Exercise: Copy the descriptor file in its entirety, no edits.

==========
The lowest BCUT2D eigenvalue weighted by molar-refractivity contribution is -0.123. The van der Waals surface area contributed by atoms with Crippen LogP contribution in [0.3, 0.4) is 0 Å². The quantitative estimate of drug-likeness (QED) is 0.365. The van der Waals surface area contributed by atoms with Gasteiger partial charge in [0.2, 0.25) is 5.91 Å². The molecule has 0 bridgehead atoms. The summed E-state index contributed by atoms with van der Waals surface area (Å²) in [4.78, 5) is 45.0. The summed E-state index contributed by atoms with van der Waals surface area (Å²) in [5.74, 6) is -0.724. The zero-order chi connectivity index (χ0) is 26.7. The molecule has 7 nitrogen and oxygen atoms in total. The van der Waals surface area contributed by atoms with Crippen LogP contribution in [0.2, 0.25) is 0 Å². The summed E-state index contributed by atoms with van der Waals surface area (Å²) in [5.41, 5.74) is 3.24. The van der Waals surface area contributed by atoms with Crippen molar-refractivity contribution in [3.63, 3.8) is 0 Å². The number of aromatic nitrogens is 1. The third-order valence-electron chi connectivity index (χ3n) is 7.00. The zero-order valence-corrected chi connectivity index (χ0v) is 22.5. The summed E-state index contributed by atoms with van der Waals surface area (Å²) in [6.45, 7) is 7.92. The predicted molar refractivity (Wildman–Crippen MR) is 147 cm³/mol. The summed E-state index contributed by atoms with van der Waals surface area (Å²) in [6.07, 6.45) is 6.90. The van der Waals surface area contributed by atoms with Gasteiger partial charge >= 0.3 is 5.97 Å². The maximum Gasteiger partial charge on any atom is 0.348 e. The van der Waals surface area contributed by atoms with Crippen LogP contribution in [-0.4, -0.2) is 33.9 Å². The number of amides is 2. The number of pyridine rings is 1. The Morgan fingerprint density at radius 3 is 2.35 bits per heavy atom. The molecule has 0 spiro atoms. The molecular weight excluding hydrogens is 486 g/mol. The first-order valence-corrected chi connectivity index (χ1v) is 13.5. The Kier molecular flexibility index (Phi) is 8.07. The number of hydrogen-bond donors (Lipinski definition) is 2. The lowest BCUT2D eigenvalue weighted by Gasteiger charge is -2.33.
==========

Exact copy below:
The lowest BCUT2D eigenvalue weighted by molar-refractivity contribution is -0.123. The van der Waals surface area contributed by atoms with Crippen LogP contribution in [0.3, 0.4) is 0 Å². The quantitative estimate of drug-likeness (QED) is 0.365. The van der Waals surface area contributed by atoms with Gasteiger partial charge in [0.2, 0.25) is 5.91 Å². The molecule has 0 bridgehead atoms. The summed E-state index contributed by atoms with van der Waals surface area (Å²) in [4.78, 5) is 45.0. The summed E-state index contributed by atoms with van der Waals surface area (Å²) in [5.74, 6) is -0.724. The zero-order chi connectivity index (χ0) is 26.7. The molecule has 7 nitrogen and oxygen atoms in total. The van der Waals surface area contributed by atoms with Crippen LogP contribution in [0.2, 0.25) is 0 Å². The summed E-state index contributed by atoms with van der Waals surface area (Å²) in [5.41, 5.74) is 3.24. The van der Waals surface area contributed by atoms with Crippen molar-refractivity contribution in [3.63, 3.8) is 0 Å². The number of aromatic nitrogens is 1. The third-order valence-electron chi connectivity index (χ3n) is 7.00. The zero-order valence-corrected chi connectivity index (χ0v) is 22.5. The summed E-state index contributed by atoms with van der Waals surface area (Å²) in [6.45, 7) is 7.92. The predicted molar refractivity (Wildman–Crippen MR) is 147 cm³/mol. The summed E-state index contributed by atoms with van der Waals surface area (Å²) in [6.07, 6.45) is 6.90. The van der Waals surface area contributed by atoms with Gasteiger partial charge >= 0.3 is 5.97 Å². The maximum Gasteiger partial charge on any atom is 0.348 e. The van der Waals surface area contributed by atoms with Crippen LogP contribution in [-0.4, -0.2) is 33.9 Å². The number of amides is 2. The number of pyridine rings is 1. The Morgan fingerprint density at radius 3 is 2.35 bits per heavy atom. The molecule has 0 spiro atoms. The molecular weight excluding hydrogens is 486 g/mol. The first-order valence-corrected chi connectivity index (χ1v) is 13.5. The Kier molecular flexibility index (Phi) is 8.07. The number of hydrogen-bond donors (Lipinski definition) is 2. The lowest BCUT2D eigenvalue weighted by Gasteiger charge is -2.33.